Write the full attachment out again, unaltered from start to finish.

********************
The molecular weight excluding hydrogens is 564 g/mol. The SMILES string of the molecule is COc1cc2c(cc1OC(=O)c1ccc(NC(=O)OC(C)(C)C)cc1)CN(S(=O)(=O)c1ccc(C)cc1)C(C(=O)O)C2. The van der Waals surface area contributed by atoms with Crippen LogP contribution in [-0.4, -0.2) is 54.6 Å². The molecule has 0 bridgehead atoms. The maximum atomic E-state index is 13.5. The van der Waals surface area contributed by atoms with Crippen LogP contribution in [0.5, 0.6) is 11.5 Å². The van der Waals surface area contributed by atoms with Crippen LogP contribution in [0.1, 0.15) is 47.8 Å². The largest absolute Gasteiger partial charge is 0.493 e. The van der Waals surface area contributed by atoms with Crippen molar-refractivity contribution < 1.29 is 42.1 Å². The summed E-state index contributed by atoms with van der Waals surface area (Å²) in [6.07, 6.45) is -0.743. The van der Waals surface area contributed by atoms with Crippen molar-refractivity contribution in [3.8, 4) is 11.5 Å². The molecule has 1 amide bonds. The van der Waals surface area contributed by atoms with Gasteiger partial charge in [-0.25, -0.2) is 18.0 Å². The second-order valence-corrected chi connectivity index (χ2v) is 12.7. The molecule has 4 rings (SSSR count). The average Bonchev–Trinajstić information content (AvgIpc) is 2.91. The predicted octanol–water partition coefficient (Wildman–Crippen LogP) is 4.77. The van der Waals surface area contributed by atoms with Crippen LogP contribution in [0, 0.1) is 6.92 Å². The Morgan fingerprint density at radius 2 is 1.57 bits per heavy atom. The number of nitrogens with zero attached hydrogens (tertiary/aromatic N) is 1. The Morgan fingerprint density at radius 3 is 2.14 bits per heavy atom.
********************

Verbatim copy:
The molecular weight excluding hydrogens is 564 g/mol. The SMILES string of the molecule is COc1cc2c(cc1OC(=O)c1ccc(NC(=O)OC(C)(C)C)cc1)CN(S(=O)(=O)c1ccc(C)cc1)C(C(=O)O)C2. The van der Waals surface area contributed by atoms with Crippen LogP contribution in [-0.4, -0.2) is 54.6 Å². The molecule has 0 bridgehead atoms. The maximum atomic E-state index is 13.5. The van der Waals surface area contributed by atoms with Crippen LogP contribution in [0.5, 0.6) is 11.5 Å². The van der Waals surface area contributed by atoms with Crippen LogP contribution in [0.1, 0.15) is 47.8 Å². The largest absolute Gasteiger partial charge is 0.493 e. The van der Waals surface area contributed by atoms with Crippen molar-refractivity contribution < 1.29 is 42.1 Å². The summed E-state index contributed by atoms with van der Waals surface area (Å²) in [6.07, 6.45) is -0.743. The van der Waals surface area contributed by atoms with Crippen molar-refractivity contribution in [3.8, 4) is 11.5 Å². The molecule has 1 amide bonds. The van der Waals surface area contributed by atoms with Gasteiger partial charge in [-0.25, -0.2) is 18.0 Å². The second-order valence-corrected chi connectivity index (χ2v) is 12.7. The molecule has 4 rings (SSSR count). The average Bonchev–Trinajstić information content (AvgIpc) is 2.91. The predicted octanol–water partition coefficient (Wildman–Crippen LogP) is 4.77. The van der Waals surface area contributed by atoms with Crippen LogP contribution in [0, 0.1) is 6.92 Å². The Morgan fingerprint density at radius 2 is 1.57 bits per heavy atom. The number of nitrogens with zero attached hydrogens (tertiary/aromatic N) is 1. The Morgan fingerprint density at radius 3 is 2.14 bits per heavy atom.